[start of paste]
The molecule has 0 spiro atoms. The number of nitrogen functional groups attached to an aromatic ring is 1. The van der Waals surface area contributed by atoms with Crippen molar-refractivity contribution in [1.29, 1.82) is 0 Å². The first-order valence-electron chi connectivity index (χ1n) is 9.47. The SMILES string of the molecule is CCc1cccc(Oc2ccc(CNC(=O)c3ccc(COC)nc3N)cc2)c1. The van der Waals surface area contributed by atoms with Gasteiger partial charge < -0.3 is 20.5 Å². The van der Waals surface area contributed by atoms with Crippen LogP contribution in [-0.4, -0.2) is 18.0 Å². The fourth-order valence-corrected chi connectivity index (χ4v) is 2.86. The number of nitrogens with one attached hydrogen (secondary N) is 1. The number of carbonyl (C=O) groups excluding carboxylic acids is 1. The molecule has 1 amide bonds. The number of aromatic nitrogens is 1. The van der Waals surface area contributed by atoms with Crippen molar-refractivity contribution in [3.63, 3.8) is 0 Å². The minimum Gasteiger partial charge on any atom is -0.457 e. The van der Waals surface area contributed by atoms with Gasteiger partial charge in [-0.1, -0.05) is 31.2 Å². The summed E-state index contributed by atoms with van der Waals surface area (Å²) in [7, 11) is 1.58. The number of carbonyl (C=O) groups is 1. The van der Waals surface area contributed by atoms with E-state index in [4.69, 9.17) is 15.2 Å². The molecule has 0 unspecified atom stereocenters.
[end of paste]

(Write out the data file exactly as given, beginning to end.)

The molecule has 0 spiro atoms. The number of nitrogen functional groups attached to an aromatic ring is 1. The van der Waals surface area contributed by atoms with Crippen molar-refractivity contribution in [1.29, 1.82) is 0 Å². The first-order valence-electron chi connectivity index (χ1n) is 9.47. The SMILES string of the molecule is CCc1cccc(Oc2ccc(CNC(=O)c3ccc(COC)nc3N)cc2)c1. The van der Waals surface area contributed by atoms with Gasteiger partial charge < -0.3 is 20.5 Å². The van der Waals surface area contributed by atoms with Crippen LogP contribution in [-0.4, -0.2) is 18.0 Å². The fourth-order valence-corrected chi connectivity index (χ4v) is 2.86. The number of nitrogens with one attached hydrogen (secondary N) is 1. The number of carbonyl (C=O) groups excluding carboxylic acids is 1. The molecule has 1 amide bonds. The number of aromatic nitrogens is 1. The van der Waals surface area contributed by atoms with Crippen molar-refractivity contribution in [3.63, 3.8) is 0 Å². The minimum Gasteiger partial charge on any atom is -0.457 e. The van der Waals surface area contributed by atoms with Gasteiger partial charge in [-0.1, -0.05) is 31.2 Å². The summed E-state index contributed by atoms with van der Waals surface area (Å²) in [7, 11) is 1.58. The number of carbonyl (C=O) groups is 1. The van der Waals surface area contributed by atoms with E-state index in [4.69, 9.17) is 15.2 Å². The molecule has 0 unspecified atom stereocenters.